The explosion in new ways to watch TV has the unintended consequence of higher bills for pay TV customers, but small cable operators are suffering as well. THOMAS PETER/REUTERS

What happens when your cable company is the one who decides to cut the cord? If you’re a customer of any of the eight biggest pay TV providers in the country, you probably don't have to worry about that anytime soon. There’s no danger that Comcast will suddenly decide it doesn’t feel like offering TV services anymore.

But for the 7 million customers served by the more than 850 small-to-midsize U.S. cable operators, the days of getting TV from their cable company may be numbered, as profit margins for providing video services get slimmer and slimmer. For some smaller providers, broadband services are seen as both more profitable and more sustainable. The internet is the future; TV is the past.

“As far as television versus internet is concerned, it’s the internet,” said Bob Gessner, president of MCTV, a cable operator in Massillon, Ohio.

Some of these companies are just regional businesses that started as phone companies and successfully segued into the cable and internet age. Others — about 100 or so — are municipally owned providers. Though they’re smaller, with TV subscriber bases that start in the low thousands and peak under 100,000, they do serve many communities that are too small for Comcast or Time Warner Cable to profit from, or that are simply too remote for those giants to bother with.

But because of their small size, carriage negotiations with networks like NBC, AMC and Discovery often result in steep cost increases for these companies — i.e., the cost of carrying AMC’s feed goes up every year. As networks look to rely less on ad revenue and more on fees from pay TV companies to feed their bottom lines, they're going into contract negotiations with hard-line stances.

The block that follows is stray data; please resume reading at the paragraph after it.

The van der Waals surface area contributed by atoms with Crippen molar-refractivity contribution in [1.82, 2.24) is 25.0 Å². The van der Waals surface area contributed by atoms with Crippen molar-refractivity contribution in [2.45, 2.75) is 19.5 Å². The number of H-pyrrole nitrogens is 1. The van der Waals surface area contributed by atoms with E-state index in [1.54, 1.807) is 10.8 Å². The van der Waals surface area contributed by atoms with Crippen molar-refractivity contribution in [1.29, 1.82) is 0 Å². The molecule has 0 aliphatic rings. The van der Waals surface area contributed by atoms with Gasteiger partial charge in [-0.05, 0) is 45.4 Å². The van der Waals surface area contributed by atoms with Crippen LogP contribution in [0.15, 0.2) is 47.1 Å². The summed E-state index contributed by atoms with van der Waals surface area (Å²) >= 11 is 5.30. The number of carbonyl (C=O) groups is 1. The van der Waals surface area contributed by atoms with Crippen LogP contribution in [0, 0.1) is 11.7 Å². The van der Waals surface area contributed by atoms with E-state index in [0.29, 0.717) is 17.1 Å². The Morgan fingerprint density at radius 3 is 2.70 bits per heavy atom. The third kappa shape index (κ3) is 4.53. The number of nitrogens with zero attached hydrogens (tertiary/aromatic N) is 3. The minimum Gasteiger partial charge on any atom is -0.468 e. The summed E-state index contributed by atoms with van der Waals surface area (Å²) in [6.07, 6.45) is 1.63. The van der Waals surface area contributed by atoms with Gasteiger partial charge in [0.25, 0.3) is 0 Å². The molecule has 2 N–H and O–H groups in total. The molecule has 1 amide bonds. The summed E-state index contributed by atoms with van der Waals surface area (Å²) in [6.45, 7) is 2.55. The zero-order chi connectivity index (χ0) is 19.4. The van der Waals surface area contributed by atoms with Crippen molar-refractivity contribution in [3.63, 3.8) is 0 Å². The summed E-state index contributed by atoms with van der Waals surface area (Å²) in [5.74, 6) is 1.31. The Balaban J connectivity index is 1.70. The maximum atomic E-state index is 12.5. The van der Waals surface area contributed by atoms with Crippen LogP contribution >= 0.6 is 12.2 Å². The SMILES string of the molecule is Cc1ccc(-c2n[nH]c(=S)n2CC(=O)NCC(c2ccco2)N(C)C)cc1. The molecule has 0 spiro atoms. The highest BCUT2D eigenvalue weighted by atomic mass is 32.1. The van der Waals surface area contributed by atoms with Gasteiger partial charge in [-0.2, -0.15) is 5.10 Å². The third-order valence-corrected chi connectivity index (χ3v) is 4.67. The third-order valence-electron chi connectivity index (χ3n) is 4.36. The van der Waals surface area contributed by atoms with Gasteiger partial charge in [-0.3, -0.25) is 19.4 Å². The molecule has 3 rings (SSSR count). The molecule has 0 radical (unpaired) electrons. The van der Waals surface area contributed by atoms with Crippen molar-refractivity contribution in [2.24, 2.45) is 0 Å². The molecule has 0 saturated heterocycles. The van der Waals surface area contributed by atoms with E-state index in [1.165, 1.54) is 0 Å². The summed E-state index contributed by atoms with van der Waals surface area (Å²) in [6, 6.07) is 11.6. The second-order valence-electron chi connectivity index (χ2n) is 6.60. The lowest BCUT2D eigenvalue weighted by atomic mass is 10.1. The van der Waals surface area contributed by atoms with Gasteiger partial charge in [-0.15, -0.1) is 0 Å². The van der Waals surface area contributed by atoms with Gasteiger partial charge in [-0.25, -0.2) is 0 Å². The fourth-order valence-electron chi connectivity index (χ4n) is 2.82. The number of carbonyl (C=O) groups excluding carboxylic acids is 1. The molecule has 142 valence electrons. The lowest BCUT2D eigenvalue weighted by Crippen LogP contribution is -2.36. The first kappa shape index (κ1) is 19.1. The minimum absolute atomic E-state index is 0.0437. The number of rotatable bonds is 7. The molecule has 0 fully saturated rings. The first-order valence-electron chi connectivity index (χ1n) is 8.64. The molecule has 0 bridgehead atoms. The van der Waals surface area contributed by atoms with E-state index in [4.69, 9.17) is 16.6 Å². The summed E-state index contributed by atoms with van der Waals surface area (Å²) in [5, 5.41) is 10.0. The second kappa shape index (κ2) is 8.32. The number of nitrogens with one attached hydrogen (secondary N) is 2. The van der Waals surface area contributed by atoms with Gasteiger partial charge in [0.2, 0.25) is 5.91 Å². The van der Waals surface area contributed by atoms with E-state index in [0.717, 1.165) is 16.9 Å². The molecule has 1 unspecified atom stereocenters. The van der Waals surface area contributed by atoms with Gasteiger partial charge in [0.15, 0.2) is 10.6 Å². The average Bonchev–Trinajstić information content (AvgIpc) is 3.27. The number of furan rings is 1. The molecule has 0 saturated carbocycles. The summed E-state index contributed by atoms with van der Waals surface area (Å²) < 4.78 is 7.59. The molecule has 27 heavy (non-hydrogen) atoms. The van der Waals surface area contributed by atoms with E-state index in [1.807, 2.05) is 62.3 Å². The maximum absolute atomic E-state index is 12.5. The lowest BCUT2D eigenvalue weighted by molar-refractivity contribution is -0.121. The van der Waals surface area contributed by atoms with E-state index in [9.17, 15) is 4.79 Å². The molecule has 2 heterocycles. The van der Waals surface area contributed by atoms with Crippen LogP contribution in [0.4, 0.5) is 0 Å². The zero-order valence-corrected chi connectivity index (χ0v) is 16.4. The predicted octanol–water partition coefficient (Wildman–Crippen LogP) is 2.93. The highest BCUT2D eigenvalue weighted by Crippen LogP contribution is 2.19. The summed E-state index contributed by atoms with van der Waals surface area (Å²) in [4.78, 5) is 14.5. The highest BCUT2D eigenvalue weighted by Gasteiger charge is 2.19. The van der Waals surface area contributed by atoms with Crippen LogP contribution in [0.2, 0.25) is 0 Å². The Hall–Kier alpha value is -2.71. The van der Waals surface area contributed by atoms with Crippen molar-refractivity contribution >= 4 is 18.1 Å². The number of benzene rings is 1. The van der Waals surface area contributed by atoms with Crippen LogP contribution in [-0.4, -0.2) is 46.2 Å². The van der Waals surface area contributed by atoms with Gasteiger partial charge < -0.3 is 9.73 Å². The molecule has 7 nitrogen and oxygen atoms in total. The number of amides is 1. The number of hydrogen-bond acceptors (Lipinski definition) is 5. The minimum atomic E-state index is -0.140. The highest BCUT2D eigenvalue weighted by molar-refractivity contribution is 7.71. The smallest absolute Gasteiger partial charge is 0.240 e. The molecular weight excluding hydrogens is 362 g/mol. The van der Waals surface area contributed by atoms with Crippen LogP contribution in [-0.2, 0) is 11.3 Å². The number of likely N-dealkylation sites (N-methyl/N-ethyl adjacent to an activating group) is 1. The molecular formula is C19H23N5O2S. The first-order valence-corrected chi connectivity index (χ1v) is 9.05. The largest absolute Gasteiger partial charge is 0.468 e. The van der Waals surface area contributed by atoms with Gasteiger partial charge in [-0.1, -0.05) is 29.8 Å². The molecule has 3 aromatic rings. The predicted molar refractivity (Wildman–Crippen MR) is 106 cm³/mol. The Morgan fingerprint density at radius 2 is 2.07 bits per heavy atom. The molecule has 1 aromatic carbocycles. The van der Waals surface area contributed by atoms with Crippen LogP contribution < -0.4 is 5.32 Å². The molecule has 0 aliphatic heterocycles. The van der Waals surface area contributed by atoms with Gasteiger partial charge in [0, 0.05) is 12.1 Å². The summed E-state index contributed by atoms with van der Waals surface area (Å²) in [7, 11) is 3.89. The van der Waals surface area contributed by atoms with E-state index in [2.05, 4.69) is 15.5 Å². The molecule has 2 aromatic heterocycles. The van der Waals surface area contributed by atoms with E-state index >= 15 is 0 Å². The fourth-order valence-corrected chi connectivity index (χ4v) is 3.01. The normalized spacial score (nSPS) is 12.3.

Many of these operators are members of the National Cable Television Cooperative (NCTC), which negotiates using the combined clout of more than 700 companies to try to avoid getting gouged by networks, and the American Cable Association. That's an industry trade group that met in Washington, D.C., this week for its annual summit, where the skyrocketing cost of programming fees figured prominently in discussions both public and private.

Even with the benefits of negotiating as a collective, many operators Wednesday privately expressed frustrations with recent deals negotiated with AMC Networks and Turner Broadcasting. AMC Networks and NCTC came to a deal in early January that saw increases of nearly $2 per subscriber. Turner is getting at least a 5 cent increase for each of its channels, including TBS, TNT and truTV; it had the tail wind of a contract expiring just before the start of must-have March Madness, which for the first time will conclude with the Final Four and NCAA Championship Game airing on a cable network, rather than broadcaster CBS.

Even before those increases were slated to go into effect, the little guys were feeling the squeeze. “My costs went up by $6 this year. So my price went up by $6 this year. My margin had to get smaller because of that,” said Gessner.

“There’s still plenty of debate in our own little circle as to whether TV is low-margin, no-margin or negative margin,” he continued. “But everybody acknowledges it’s getting smaller.”